Back in the earliest days of business computing, when all printing and displaying of text was uppercase, it became apparent that the users of this technology would benefit from getting together to share their innovations and lobby for the improvements that would best respond to their business needs. Thus it was that, in 1955, nine years before the announcement of the System/360 mainframe, SHARE was born.
57 years later, the semi-annual SHARE conference has now opened in Atlanta with a great keynote by Jon Petz about how to survive and improve business meetings, to be followed by a week full of technical and how-to sessions.
When SHARE was founded, the name was what they did - not an acronym, but uppercase because computers didn't offer lowercase letters back then. One of the most important things that emerged from their first nine years of lobbying for their business computing requirements was the announcement of IBM's System/360, the epitome of business computing and progenitor of today's mainframe.
In keeping with SHARE's business orientation, the Monday and Tuesday of the conference now also include a parallel ExecuForum for key IT decision makers to meet and discuss issues from a business perspective. Many of these folks started their careers as mainframe technical experts before moving eventually to their current responsibilities.
One of the most important things SHARE has always offered above and beyond its sessions is an opportunity for business computing professionals - particularly those reponsible for large-scale business IT that includes mainframes - to network and do dynamic problem solving among peers. This hearkens back to the origins of SHARE, and it's something you'll see and hear in the hallways between sessions, at the various receptions, on the exhibit floor, in the session rooms before and after the presentations, and at meals and coffee meetings between colleagues who only ever see each other at SHARE - sometimes even if they work for the same organization!
While SHARE was the first computer user group ever founded, it didn't take long for others around the world to follow suit, so sister organizations in Europe and Pacific Rim countries have also existed for most of SHARE's history.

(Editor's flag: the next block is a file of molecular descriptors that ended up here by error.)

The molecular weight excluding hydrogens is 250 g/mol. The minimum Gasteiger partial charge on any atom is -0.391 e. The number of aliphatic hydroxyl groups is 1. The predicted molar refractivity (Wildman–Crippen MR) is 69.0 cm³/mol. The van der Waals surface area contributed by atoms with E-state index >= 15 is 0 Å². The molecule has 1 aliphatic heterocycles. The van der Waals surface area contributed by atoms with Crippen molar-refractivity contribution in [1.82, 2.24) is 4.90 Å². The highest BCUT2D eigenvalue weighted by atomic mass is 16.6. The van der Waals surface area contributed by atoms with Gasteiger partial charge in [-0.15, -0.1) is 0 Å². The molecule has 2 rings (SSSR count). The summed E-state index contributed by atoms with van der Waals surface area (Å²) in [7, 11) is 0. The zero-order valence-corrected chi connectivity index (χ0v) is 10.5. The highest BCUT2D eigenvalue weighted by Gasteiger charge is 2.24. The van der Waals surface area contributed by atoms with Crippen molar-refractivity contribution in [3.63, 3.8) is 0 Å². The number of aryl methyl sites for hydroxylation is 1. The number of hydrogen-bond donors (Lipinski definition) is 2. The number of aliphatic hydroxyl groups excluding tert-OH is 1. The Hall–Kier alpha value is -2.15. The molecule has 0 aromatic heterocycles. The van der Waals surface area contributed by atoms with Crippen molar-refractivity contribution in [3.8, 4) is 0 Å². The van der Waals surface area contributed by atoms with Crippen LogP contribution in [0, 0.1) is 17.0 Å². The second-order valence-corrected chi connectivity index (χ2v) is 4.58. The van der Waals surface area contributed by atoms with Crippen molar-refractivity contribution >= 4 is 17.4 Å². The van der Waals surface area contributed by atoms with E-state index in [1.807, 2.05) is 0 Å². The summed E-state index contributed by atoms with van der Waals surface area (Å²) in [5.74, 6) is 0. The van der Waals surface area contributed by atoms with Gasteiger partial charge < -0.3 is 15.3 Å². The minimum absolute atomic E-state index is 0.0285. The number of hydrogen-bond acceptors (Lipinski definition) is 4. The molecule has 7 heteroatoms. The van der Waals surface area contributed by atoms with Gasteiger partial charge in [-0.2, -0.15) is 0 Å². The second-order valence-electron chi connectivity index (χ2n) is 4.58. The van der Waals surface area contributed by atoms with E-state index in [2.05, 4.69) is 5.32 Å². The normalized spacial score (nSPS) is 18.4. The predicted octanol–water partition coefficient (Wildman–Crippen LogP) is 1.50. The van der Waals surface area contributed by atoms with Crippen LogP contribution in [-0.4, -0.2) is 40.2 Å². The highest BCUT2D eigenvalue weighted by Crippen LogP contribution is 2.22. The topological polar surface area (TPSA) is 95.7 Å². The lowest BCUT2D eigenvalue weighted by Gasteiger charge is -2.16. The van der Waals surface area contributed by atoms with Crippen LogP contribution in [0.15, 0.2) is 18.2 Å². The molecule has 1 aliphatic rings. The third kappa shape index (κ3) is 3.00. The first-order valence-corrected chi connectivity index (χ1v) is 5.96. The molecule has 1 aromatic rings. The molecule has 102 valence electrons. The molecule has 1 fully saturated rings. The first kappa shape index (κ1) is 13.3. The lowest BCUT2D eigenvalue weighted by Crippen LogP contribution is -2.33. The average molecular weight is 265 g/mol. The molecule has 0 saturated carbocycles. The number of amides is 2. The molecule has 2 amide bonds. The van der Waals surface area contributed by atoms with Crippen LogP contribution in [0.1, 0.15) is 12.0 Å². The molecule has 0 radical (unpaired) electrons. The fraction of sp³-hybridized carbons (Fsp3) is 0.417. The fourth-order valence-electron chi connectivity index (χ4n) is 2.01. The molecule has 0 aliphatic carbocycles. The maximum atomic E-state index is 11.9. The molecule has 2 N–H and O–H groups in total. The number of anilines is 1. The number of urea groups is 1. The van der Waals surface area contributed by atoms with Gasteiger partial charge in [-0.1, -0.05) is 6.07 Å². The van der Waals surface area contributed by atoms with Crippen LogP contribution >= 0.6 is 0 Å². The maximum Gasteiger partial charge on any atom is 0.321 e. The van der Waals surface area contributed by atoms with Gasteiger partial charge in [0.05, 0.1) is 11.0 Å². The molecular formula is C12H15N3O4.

However, SHARE is the pinnacle - or, as I prefer to think of it, the nexus - of mainframe and large enterprise computing user organizations. And it's where you'll meet the key players - both people and organizations - in the ecosystem.
Interestingly, while SHARE is now 57 years old, it's actually getting younger. The number of first-time attendees seems to increase each time. Many of these newbies will associate with the zNextGen project at SHARE, but regardless of whether or not they do that, you'll see them taking every opportunity to chat with and learn from the many highly-experienced attendees who are delighted to be able to mentor them.
Of course, the session content is of significant value all by itself, so many people who can't be at SHARE in person are virtually attending SHARE Live! from Atlanta to benefit from the keynotes and other valuable sessions.
However, the opportunities that come from attending in person are even greater, and they include not only networking and mentoring, but also building lasting friendships that can be there for you at a time of need. I have personally experienced this.
Being at SHARE in person has yet another benefit: the Technology Exchange Expo, where you can meet people from just about any organization that wants to be seen as a credible part of the mainframe ecosystem, and learn about the latest in business information technology.
For those who wish to take their benefits even further, there are many volunteering and speaking opportunities, as SHARE is a volunteer-run organization (with the paid assistance of an organization that handles many of the logistical details, of course). That means that, whether you'd like to develop your speaking, people, or organizational skills, there are ways to do so with SHARE.
SHARE also has its share of traditions, from pins and ribbons on badges, to receptions, to group dinners and networking events, to special sessions that everyone tries to attend. One of my favourites has always been "Cheryl Watson's Hot Flashes" which is at 9:30 am on Friday morning, and contains a summary of everything significant happening in the mainframe ecosystem, much of which she has gleaned from the content of the week leading up to her session.
Why all this detail about a user group and educational conference? Because, until you've understood the mainframe community and culture, you can't possibly understand the platform. The mainframe is much more than merely technology: it's at the beating heart of the key organizations in the world economy, and the beating heart of the mainframe is the people that make it run. And those people can be found at SHARE.
In my next blog post, inspired by all the leading-edge technology being announced and displayed at SHARE, I intend to write about some of the important innovations currently happening on the mainframe.